04/05/2012 12:02 pm ET | Updated Jun 05, 2012

The Elusive Pot of Gold

While politicians argue about the best way to control, lessen or reverse our country's descent from an economic powerhouse to a lesser status, many of the people whose lives are skidding down this slippery slope are suffering. And while this suffering impacts their lives in many ways, I am most keenly aware of their struggle to either get healthy or stay healthy. As CEO of a busy and highly effective federally qualified heath center in South Los Angeles, I see the changes taking place -- changes that impact everyone, but are hardest on those who never reached the pinnacle of that economic slope.

The number of people who lacked health insurance last year climbed to nearly 50 million, according to the latest statistics. In 2000, 64.1 percent of the people with health insurance were in an employer health insurance program. By 2010, that number had dropped to 55.3 percent and it continues to decrease. Not only do people lose their health care as they lose jobs, but today employers are offering fewer benefits and people are opting out of employer plans as higher premium costs are passed on to employees. According to the Kaiser Family Foundation, the average health insurance premium for family coverage has more than doubled over the past decade.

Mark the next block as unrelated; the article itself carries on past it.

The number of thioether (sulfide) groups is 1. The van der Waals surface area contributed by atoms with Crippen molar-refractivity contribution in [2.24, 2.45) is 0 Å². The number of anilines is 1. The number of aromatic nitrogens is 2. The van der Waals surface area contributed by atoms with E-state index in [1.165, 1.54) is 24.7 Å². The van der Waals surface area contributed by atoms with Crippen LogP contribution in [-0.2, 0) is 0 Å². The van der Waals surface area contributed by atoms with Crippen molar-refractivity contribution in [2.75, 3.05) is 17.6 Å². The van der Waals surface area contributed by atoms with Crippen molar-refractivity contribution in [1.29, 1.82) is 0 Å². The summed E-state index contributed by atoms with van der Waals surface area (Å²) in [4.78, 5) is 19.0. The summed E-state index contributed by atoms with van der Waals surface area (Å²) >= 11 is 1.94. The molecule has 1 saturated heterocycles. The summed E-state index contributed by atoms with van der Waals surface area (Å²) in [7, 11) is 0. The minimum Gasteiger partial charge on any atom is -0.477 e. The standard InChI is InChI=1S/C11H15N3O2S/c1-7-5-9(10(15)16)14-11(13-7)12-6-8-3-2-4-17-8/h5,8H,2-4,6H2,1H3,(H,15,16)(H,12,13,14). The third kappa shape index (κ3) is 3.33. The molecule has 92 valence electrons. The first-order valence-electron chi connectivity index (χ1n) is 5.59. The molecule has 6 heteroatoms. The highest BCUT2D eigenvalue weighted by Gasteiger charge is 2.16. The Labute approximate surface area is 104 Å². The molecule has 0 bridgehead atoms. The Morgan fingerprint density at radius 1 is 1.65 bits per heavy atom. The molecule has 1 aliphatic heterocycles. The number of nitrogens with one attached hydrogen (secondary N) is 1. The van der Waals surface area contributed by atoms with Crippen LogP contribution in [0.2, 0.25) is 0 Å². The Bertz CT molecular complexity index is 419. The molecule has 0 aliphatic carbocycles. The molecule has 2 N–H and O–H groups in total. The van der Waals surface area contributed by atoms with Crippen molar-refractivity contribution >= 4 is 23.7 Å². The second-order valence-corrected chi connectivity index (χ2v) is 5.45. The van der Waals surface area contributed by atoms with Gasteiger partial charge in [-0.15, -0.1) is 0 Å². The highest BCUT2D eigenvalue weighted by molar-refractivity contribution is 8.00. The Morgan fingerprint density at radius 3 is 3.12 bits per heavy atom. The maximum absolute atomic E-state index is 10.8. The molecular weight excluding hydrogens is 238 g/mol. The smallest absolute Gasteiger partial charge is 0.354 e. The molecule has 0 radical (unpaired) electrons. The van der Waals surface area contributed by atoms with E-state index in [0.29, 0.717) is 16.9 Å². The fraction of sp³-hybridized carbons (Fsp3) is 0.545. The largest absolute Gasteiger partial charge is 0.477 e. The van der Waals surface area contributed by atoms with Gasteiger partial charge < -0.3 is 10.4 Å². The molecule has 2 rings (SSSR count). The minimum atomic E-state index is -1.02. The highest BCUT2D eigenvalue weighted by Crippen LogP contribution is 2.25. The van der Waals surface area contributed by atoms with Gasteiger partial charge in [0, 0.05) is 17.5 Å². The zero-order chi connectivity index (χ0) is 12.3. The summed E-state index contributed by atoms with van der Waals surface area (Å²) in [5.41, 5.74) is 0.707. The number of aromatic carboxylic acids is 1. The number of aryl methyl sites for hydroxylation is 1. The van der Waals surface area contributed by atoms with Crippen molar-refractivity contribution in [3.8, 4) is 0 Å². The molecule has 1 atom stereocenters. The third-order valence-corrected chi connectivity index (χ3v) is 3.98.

In the microcosm of our health centers, our patient numbers have increased from 10,000 to nearly 12,500 in just one year. Between 2008 and 2011, our annual patient visits have increased 46 percent. Over half of our patients (61 percent) now come to us with no insurance.

But numbers don't speak to the anguish of a mother with a sick baby, or a young woman with a cough who can't afford to miss work, or the construction worker whose asthma keeps him off the job. These are the people who delay health care services because they are unable to afford care in what others consider the richest country in the world. As these individuals suffer ill health, the entire nation does, as well. A country whose citizens suffer poor health is nothing, but a poor country. What are we going to do about it? Wait, as they get sicker or make the changes now that will help them find the elusive pot of gold -- the means to decent health.